Brooklyn artists—we welcome you to our inquiry driven, intentionally designed community think-tank beginning this October: Home in the Time of Brooklyn!
Facilitated by 651 ARTS, in partnership with Okwui Okpokwasili and Maria Bauman, and centering on the voices of artists ages 25-40, this think-tank will build on the discoveries of our 2014-2015 think-tank Love in the Time of Brooklyn, and interrogate the question: How do we collectively cultivate a home for Brooklyn-made artists of African descent?
As a cultural mecca, Brooklyn is an ever evolving city, and so are our artistic practices and the communities that support our work. Using this as a framework, we will come together during the think-tank to examine how to collectively nurture our needs and desires for an artistic haven in Brooklyn.
From October to May, Brooklyn-based artists of African descent will join us for four bi-monthly Home in the Time of Brooklyn think-tank gatherings that will culminate in a Festival of Ideas in May 2017, to which we will invite the broader Brooklyn cultural community. This public engagement will be self-determined by workshop participants based on the goals, reflections and strategies generated by the group.
We ask that participants commit to attending all four think-tank sessions and participating in the Festival of Ideas. We also invite participants to join us for three community connection events curated by local organizations to support the deepening of our roots in the Brooklyn cultural community. Over the course of this process, we will share our creative work with one another and the broader 651 ARTS community during our think-tank sessions and through various online channels. We will also discuss additional resource sharing opportunities to compensate participants for their contribution to this process.
Schedule of Events
Dates are subject to change. Confirmed participants will be notified of the final schedule, including locations during the October 19 Think-Tank Session. All locations will be in Brooklyn.
Okwui Okpokwasili is a New York-based writer, performer and choreographer. In partnership with collaborator Peter Born, Okpokwasili creates multidisciplinary projects. Their first New York production, Pent-Up: A Revenge Dance premiered at Performance Space 122 and received a 2010 New York Dance and Performance “Bessie” Award for Outstanding Production; an immersive installation version was featured in the 2008 Prelude Festival. Their second collaboration, Bronx Gothic, won a 2014 New York Dance and Performance “Bessie” Award for Outstanding Production and continues to tour nationally and internationally. In June of 2014, they presented an installation entitled Bronx Gothic: The Oval as part of the Lower Manhattan Cultural Council’s River to River Festival. Their current project in development is Poor People’s TV Room, an early iteration of which was presented by Lincoln Center in the David Rubinstein Atrium in June 2014.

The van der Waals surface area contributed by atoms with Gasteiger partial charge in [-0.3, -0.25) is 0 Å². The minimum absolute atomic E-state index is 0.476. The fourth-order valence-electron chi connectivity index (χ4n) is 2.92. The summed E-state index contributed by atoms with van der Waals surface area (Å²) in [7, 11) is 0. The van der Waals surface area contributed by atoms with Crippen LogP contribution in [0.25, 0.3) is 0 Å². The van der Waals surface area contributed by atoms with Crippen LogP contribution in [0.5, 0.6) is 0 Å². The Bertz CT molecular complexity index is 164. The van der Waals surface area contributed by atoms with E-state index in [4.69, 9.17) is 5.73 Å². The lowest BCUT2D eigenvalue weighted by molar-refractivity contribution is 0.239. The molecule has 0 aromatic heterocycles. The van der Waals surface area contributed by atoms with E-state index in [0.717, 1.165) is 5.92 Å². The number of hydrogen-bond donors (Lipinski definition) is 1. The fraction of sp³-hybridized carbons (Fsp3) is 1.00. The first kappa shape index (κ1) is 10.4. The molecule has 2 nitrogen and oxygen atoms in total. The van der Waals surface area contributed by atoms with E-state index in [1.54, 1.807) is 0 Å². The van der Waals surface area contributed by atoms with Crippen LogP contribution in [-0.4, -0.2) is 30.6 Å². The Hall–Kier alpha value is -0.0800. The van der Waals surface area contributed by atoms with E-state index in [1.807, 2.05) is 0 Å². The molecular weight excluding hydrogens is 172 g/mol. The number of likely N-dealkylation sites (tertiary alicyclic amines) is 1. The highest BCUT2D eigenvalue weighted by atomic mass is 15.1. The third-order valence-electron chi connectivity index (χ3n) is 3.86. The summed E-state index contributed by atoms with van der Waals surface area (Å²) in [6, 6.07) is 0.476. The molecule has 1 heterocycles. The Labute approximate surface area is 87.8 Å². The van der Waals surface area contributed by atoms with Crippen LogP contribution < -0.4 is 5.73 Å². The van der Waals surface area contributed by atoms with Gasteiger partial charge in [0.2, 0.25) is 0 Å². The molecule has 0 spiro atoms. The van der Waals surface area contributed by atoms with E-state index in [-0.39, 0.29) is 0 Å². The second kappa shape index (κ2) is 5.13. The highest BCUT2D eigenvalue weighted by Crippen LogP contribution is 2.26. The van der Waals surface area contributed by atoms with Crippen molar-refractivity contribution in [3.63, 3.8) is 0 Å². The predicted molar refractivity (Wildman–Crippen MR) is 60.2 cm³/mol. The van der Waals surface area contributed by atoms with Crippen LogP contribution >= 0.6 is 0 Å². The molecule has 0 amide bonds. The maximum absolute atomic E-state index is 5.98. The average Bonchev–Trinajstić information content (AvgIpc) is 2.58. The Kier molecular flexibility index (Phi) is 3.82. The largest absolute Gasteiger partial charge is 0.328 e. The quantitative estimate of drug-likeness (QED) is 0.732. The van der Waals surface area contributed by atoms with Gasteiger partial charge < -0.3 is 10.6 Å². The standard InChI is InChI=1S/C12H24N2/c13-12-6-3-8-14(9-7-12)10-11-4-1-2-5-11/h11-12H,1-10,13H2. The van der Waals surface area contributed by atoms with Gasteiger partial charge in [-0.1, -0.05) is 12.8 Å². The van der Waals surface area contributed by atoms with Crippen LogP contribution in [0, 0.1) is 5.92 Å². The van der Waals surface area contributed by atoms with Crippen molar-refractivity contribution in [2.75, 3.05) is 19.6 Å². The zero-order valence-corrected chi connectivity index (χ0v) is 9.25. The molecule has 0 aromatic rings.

As a performer, Okpokwasili frequently collaborates with award-winning director Ralph Lemon, including How Can You Stay in the House All Day and Not Go Anywhere?; Come home Charley Patton (for which she also won a New York Dance and Performance “Bessie” Award) and, most recently, Scaffold Room. She has appeared as an actor in many productions, including Nora Chipaumire’s Miriam; Julie Taymor’s A Midsummer Night’s Dream; Kristin Marting’s Sounding; Young Jean Lee’s LEAR; Richard Foreman’s Maria del Bosco; Richard Maxwell’s Cowboys and Indians; and Joan Dark (The Goodman Theater/The Linz European Capital of Culture). Film credits include Malorie’s Final Score, Knut Åsdam’s Abyss, The Interpreter, The Hoax and I Am Legend.
Okpokwasili‘s residencies and awards include The French American Cultural Exchange (2006-2007); Maggie Allesee National Center for Choreography Choreographic Fellowship (2012); Baryshnikov Arts Center Artist-in-Residence (2013), New York Live Arts Studio Series (2013); Under Construction at the Park Avenue Armory (2013); New York Foundation for the Arts’ Fellowship in Choreography (2013); Lower Manhattan Cultural Council’s Extended Life Program (2014-15); The Foundation for Contemporary Arts’ artist grant in dance (2014), BRIClab (2015), Columbia University (2015) and the Rauschenberg Residency (2015).
Maria Bauman is a dance artist and community organizer. Her choreography for her company MBDance is based on her sense of physical and emotional power, desire for equity, and fascination with intimacy. Bauman brings the same tenets to organizing to undo racism in the arts and beyond with ACRE (Artists Co-creating Real Equity), the body she co-founded with Sarita Covington and Nathan Trice. Her MBDance work has been showcased across the country and in Singapore. She was Associate Artistic Director of Urban Bush Women and danced with that company for many years, and has also danced with Paloma McGregor, jillsigman/thinkdance, Nia Love and many others. Currently Bauman is creating a new work titled dying and dying and dying. For more information go here.
Bauman is also an active facilitator and teacher, planning and implementing arts-based community engagement projects around the country. Based on extensive training in areas including Brain-Compatible Dance Education and Intentional Dialogue Facilitation, she has created curricula for use in NYC transition high schools, with people on parole in Brooklyn, for adult dancers seeking to build community across difference in Memphis, and with college students in Henan, China.
Anthony Rosado analyzes the NYC Cultural Plan in an effort to “preserve the rich, vibrant culture of our city that our ancestors gardened.”